Milan’s defeat to Atletico Madrid shows they may still lack a winning mentality but their performance hints at a brighter future, argues Richard Thomas.
The end result of last night’s captivating Champions League encounter between Milan and Atletico Madrid at San Siro provided a good indicator of where the two teams involved currently stand in the European footballing hierarchy.
The home side, despite playing well, committed football’s cardinal sin of failing to convert their pressure and chances into that all important commodity - goals. They then conceded a late winner at the other end and it is now difficult to see them turning the tie around in the second leg, after which their absence from European football next season will likely be confirmed. A long rebuilding project lies ahead for new Rossoneri Coach Clarence Seedorf.
Their Spanish visitors meanwhile won a match in which they were far from at their best for long spells, a classic sign of a good team according to so many. Any side that can last the blistering pace in La Liga set by Barcelona and Real Madrid for 24 League games is clearly a highly accomplished one and Diego Simeone has instilled a real winning mentality into Atleti. The sort of winning mentality that Seedorf will need to replicate if he is to return the Rossoneri to the heights that enabled him to twice win Europe’s premier club competition while playing for the club.
As mentioned though, it is far from being all bad news as Seedorf’s men produced a performance last night that belied their highly mediocre domestic season to date and provided genuine hope for the future. The Diavolo, particularly in the first half, played with an intensity, hunger and skill that has been conspicuous by its absence for large parts of the season and helped bring about the recent sacking of former Coach Max Allegri.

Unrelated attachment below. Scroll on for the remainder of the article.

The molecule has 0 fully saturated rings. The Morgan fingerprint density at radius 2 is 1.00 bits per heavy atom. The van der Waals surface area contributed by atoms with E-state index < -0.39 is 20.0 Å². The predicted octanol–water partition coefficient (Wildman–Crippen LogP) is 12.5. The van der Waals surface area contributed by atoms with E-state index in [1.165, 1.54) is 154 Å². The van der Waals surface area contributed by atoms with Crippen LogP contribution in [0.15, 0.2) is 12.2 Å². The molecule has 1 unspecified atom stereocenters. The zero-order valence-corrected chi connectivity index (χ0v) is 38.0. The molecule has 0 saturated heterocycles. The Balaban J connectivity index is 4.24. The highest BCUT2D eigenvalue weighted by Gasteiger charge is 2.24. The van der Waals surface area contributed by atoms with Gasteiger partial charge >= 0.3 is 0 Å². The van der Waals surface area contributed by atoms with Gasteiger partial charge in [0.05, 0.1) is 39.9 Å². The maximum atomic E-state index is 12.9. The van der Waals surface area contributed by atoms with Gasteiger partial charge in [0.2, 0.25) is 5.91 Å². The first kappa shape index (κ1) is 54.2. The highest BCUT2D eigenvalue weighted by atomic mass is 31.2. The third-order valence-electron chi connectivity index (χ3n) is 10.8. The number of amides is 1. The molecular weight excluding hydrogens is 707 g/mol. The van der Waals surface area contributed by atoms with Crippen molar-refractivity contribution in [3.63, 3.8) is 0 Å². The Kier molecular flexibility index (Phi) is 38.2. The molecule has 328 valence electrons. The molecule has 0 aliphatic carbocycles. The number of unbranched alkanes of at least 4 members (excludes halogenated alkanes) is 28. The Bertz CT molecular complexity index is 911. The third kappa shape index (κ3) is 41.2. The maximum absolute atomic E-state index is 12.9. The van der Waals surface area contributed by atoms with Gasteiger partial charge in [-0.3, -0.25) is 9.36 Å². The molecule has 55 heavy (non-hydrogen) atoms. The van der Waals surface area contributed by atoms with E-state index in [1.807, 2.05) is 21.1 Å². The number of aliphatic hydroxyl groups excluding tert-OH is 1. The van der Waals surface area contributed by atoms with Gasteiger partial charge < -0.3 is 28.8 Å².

The San Siro crowd was also in fine voice and fed off this much improved display by their team. Mario Balotelli was lively and caused the away defence problems before eventually being forced off with a shoulder injury. Adel Taarabt was promising on his European debut, Ricky Kaka went close on more than one occasion and Michael Essien was industrious in midfield. Had it not been for the form of away goalkeeper Thibaut Courtois, who produced one particularly excellent save to deny Andrea Poli, the home side could well be contemplating taking a lead to the Vicente Calderon for the second leg.
As it is, Seedorf will be left to pick the bones out of what is ultimately a disappointing defeat. Nevertheless, it came with the silver lining of a much improved performance and the Dutchman remained defiant about his team’s chances of turning the tie on its head and progressing to the quarter-finals.
“I say the players and fans have every right to be optimistic and to believe,” he commented immediately after the game. “I’m so proud at their hard work, the willingness to learn and the unity, which was behind all my success in my career. Even if there are harsh words occasionally, they are done with positive intentions. These are the foundations on which to build some great football.”
Even if the Rossoneri, as expected, fall short of overturning their deficit in a fortnight’s time, it is these foundations to which Seedorf alludes that will determine in the long term whether his tenure at San Siro is to be a success or failure. He has made all the right noises so far, promising relentless attacking football ‘with five strikers’, and last night’s match, despite the result, was a clear sign that they are beginning to head in the right direction.
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